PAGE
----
A screenshot of FiLMiC Pro

With more and more journalists using iPhone to record video for broadcasting online or on television, I thought it was a good time to look at the an app that is said to be the industry leader. FiLMiC pro is recommended by the Journalism.co.uk website and mobile journalism trainer Glen Mulcahy, among others. The app itself includes some useful pointers about how to use it but you can find some good tips on the developer’s homepage.

You can read my story here: FiLMiC Pro – review: the Journalist May / June

 

This spring has seen a mix of successes and failures for programmers hoping to automise elements of journalism.

In mid-March the LA Times broke the news of an earthquake in the city within minutes of it taking place with a story written by a robot, but published by a human.

However, the Guardian’s experiment was not as successful as its own robot generated story came up with something barely intelligible.

My column reflected that this was good news for journalists on the whole, although I concede there may be times when robot journalism might help us rather than undermine us. You can read the story here: http://issuu.com/nujupload/docs/thejournalist_mayjune2014/22

Other useful links:

When Robot journalism goes wrong, example 1: http://www.mirror.co.uk/news/weird-news/tyson-gay-becomes-tyson-homosexual-1229134

When Robot journalism goes wrong, example 2: http://www.theguardian.com/info/developer-blog/2014/mar/17/articles-dont-write-themselves-or-do-they

 

Livescribe 3 Pen Notebook App

One of the technology trends that media experts predicted for 2014 is a shift away from mainstream social networks towards private apps like Snapchat and Whatsapp, which are also known as chat apps. My column focused on the challenge for journalists who are going to have to find new ways of connecting with these audiences either for newsgathering or sharing news with them. You can read the column here.

I also reviewed the latest version of the Livescribe smartpen. I tried the pen out in several situations and it worked well in a lecture theatre, a meeting room and in a phone interview. The recordings synced well with the penstrokes on the e-paper. However, regrettably, I was pressed for time and was not able to explore another element of this pen – the handwriting transcription feature – before my deadline.

Another function of the LiveScribe app that I missed first time around was the ability to take pictures which can sit amongst your notes. You can even scrawl comments on them which can be useful for explaining what appears in an image.

But ultimately, these features don’t make a significant difference to my view of the product, which I was fairly impressed with. However, they are worth considering if you are thinking of investing in a LiveScribe pen.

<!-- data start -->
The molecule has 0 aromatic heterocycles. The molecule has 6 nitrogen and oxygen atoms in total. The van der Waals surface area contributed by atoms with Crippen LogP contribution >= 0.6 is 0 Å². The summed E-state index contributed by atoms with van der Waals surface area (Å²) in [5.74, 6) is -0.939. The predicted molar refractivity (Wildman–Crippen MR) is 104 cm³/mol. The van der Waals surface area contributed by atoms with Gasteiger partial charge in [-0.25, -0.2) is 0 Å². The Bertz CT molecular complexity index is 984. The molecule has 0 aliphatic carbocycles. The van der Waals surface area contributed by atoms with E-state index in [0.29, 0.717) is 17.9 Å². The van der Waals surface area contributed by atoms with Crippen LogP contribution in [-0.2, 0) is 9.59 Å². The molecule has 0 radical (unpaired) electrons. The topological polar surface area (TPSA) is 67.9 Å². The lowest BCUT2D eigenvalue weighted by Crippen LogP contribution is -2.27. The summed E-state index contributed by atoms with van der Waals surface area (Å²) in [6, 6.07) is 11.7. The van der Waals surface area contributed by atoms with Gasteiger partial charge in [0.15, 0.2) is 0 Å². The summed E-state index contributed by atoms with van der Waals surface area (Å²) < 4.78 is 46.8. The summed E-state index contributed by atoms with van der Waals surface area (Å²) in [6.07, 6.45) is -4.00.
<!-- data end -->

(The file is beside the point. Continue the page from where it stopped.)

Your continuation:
Here are links to some articles I found useful when researching this column:

The Journalist, March / April 2014, private social networks

Chat apps and the future of news, BBC News

Snaps from last night, Nieman Journalism Lab

 The Journalist, March / April 2014, LiveScribe

Livescribe

In this issue, I decided to look at sensor journalism in the tech column, essentially data journalism is when electronic sensors are used to collect data for stories. It is seen as good pairing with data journalism, indeed sensor journalism can help to fill a gap when data is missing.

There was a lot of ground to cover in just a few hundred words. I couldn’t even begin covering the complexities of getting the right data, nor did I want to go over the ethics of sensor journalism having covered similar issues earlier in the year for the story on journalism drones.

You can read the story here. If you want more information about these elements of sensor journalism, please follow the links below to find some of the reference material I used.

The Journalist, DECEMBER 2013 / JANUARY 2014, SENSOR JOURNALISM

The circadas are coming, Nieman Journalism Lab

Is sensor journalism feasible, or even ethical Paid Content

Sensor journalism: turning journalists into scientists, one data point at a time, Figure One

Sensoring the news, O’Reilly Radar

 The Journalist, December 2013 / January 2014, SoundNote

Soundnote website, Infogr.am

The use of drones in warfare has been rightly controversial. But they are also attracting the interest of journalists and with two US Journalism schools teaching students how to use drones for reporting it was a good time to look at this new tool for the technology colum.

There are a lot of ethical, legal and regulatory issues to consider, and while drones clearly have their uses, some journalists will clearly feel uncomfortable with this innovation.

Here are some links to articles I found useful when researching this feature. You can also see links to content on alternatives to Google Reader, which relate to my review of Feedly.

You can download the Journalist from the NUJ website.

Read the rest of this entry »

I have to thank a give-away of National Geographic Traveller at Stansted Airport for giving me the idea for my main piece in my latest technology column for The Journalist.